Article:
As part of the response to tackle the risk of communicable diseases in drought affected areas due to delayed and incomplete food assistance distributions, as well as limited access to water, sanitation, and hygiene (WASH) services, the government and its humanitarian partners have made plans to vaccinate 25 million children against measles in more than 500 drought-affected Woredas (districts), according to USAID.
However a source from a humanitarian agency points out that there has always been “different levels of recognition of [the magnitude of] crisis” between the government and the humanitarian agencies. This time, according to the source who wants to remain anonymous, the humanitarian agencies are pushing for the number of people in need as high as “20 million, together with the chronically vulnerable people under the government’s safety net program.” A discrepancy between the government and the aid agencies on the severity of the situation is also seen while the latest HRD is being debated. “Even within the government, the experts and the technicians fully comprehend the gravity of the problem,” asserts our source. “But these debates are as much with politicians as they are with experts.”
For Heffnick of ECHO, though, the response to the drought from the government has so far been nothing but commendable. “We cannot say the response was bad or slow compared to the historic responses of the 1984/5, 1997/8 and 2003,” he says pointing to the fact that there has already been a US$280 million contribution from the government. “It has also issued a tender to buy one million tons of wheat. That’s unprecedented. But the challenges are enormous.”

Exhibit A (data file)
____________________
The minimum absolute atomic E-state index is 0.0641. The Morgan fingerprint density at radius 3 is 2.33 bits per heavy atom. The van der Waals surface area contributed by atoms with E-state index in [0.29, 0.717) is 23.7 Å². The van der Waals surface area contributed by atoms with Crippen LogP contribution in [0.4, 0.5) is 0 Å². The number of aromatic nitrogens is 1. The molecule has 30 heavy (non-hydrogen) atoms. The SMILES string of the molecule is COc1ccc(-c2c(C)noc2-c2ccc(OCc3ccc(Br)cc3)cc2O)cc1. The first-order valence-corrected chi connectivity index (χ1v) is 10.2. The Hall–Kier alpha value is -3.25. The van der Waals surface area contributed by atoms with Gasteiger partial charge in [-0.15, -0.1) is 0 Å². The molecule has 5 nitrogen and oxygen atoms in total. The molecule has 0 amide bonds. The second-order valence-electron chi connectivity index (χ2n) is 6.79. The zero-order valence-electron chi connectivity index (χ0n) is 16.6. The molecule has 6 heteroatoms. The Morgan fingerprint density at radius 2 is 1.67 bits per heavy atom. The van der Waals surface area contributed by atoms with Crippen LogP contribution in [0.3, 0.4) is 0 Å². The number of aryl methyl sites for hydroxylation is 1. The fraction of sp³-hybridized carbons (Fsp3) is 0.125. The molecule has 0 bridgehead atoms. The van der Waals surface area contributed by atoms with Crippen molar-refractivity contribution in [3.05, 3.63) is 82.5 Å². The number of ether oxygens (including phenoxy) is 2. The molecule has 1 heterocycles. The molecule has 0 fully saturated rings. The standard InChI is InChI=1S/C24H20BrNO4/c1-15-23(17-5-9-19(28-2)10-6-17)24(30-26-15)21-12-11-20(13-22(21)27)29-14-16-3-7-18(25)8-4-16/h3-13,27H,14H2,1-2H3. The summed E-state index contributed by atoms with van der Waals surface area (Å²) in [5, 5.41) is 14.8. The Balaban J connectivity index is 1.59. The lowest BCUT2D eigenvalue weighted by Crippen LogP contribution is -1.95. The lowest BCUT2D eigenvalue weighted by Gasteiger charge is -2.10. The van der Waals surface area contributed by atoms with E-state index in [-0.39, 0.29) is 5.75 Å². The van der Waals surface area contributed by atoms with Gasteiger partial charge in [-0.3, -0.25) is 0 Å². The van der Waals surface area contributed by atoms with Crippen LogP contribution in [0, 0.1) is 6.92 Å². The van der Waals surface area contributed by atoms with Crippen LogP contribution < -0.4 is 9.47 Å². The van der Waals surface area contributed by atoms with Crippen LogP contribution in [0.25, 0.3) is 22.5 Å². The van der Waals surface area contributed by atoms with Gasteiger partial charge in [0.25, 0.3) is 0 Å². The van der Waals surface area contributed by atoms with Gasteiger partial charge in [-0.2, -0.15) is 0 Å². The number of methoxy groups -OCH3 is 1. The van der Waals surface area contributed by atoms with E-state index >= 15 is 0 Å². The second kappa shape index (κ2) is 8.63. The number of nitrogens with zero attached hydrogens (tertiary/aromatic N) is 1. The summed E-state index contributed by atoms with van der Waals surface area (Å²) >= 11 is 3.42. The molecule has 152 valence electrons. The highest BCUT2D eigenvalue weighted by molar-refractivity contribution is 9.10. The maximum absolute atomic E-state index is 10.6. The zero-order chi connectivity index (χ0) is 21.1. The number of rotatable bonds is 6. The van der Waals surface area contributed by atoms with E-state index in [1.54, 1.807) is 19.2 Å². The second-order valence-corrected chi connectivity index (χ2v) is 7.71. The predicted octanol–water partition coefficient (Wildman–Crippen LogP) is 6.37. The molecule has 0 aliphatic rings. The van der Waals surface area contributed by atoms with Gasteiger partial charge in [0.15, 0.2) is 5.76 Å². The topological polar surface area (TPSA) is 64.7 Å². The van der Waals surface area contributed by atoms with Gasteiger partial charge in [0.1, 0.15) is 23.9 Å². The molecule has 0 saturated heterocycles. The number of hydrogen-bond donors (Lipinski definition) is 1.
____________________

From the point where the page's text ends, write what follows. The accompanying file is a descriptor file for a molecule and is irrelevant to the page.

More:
That said, in the initial period of the alarm, it took the government some time to fully acknowledge the severity of the problem,creatingunnecessary delays to ring the alarm bells;the government initially claimed the country was readyto handle it on its own.But appeals soon followed as the number of the people in need skyrocketed. Nonetheless the authorities still resort to downplaying the severity of the crisis.
In January 2016, Mitiku Kassa, Head of the National Disaster Risk Management Commission confidently declared that there was enough supply of food for the people in need of food aid.Speaking to the state owned Ethiopian News Agency on March 27th, Mitiku repeated his statement and declared that there was enough stock of food and non-food items, and the government was distributingboth properly for all the people living in “parts of the country affected by the drought”. “There isno food shortage”, he said.
The worst is yet to come
Of the 790 urban and rural Woredas in the country 429 are affected by the drought, a number the government often refers to as “some.” According to Heffnick 186 of these Woredas are currently hotspot ‘Priority One’ districts, means they are areas that need urgent humanitarian assistance. Other 106 Woredas are in ‘Priority two’. Hotspot classifications consider the impact of food availability, WASH infrastructure, access to markets, the nutrition situation, and other contributing factors. Heffnick fears that “a break in the food pipeline might happen.” The country may have enough food at hand to distribute, but the road ahead is tough. “Things are going to get worse before they get better,” he admits. “And if the global community doesn’t respond [as quickly as possible], the next couple of months could be bleak in terms of aid supply.” Further complicating the problem is the fact that “even if we get the money today, it doesn’t mean the food will be in the hands of the needy tomorrow.”